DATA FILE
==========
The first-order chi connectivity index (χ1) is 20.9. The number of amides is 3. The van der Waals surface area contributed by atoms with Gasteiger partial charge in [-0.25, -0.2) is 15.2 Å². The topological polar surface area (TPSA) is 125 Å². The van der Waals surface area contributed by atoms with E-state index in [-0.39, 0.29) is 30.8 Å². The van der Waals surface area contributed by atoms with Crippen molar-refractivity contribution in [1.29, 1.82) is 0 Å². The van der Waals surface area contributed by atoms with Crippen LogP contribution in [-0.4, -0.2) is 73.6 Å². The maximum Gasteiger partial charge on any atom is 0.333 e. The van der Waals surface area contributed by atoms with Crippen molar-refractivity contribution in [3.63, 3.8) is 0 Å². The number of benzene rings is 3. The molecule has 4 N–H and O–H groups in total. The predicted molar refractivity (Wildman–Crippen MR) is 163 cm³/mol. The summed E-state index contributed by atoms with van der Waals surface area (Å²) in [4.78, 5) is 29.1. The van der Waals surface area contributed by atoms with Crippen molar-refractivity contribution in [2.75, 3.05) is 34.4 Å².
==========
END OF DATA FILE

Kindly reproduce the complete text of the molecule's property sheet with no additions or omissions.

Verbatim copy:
The first-order chi connectivity index (χ1) is 20.9. The number of amides is 3. The van der Waals surface area contributed by atoms with Gasteiger partial charge in [-0.25, -0.2) is 15.2 Å². The topological polar surface area (TPSA) is 125 Å². The van der Waals surface area contributed by atoms with E-state index in [-0.39, 0.29) is 30.8 Å². The van der Waals surface area contributed by atoms with Crippen molar-refractivity contribution in [1.29, 1.82) is 0 Å². The van der Waals surface area contributed by atoms with Crippen LogP contribution in [-0.4, -0.2) is 73.6 Å². The maximum Gasteiger partial charge on any atom is 0.333 e. The van der Waals surface area contributed by atoms with Crippen molar-refractivity contribution in [3.63, 3.8) is 0 Å². The number of benzene rings is 3. The molecule has 4 N–H and O–H groups in total. The predicted molar refractivity (Wildman–Crippen MR) is 163 cm³/mol. The summed E-state index contributed by atoms with van der Waals surface area (Å²) in [4.78, 5) is 29.1. The van der Waals surface area contributed by atoms with Crippen molar-refractivity contribution in [2.75, 3.05) is 34.4 Å².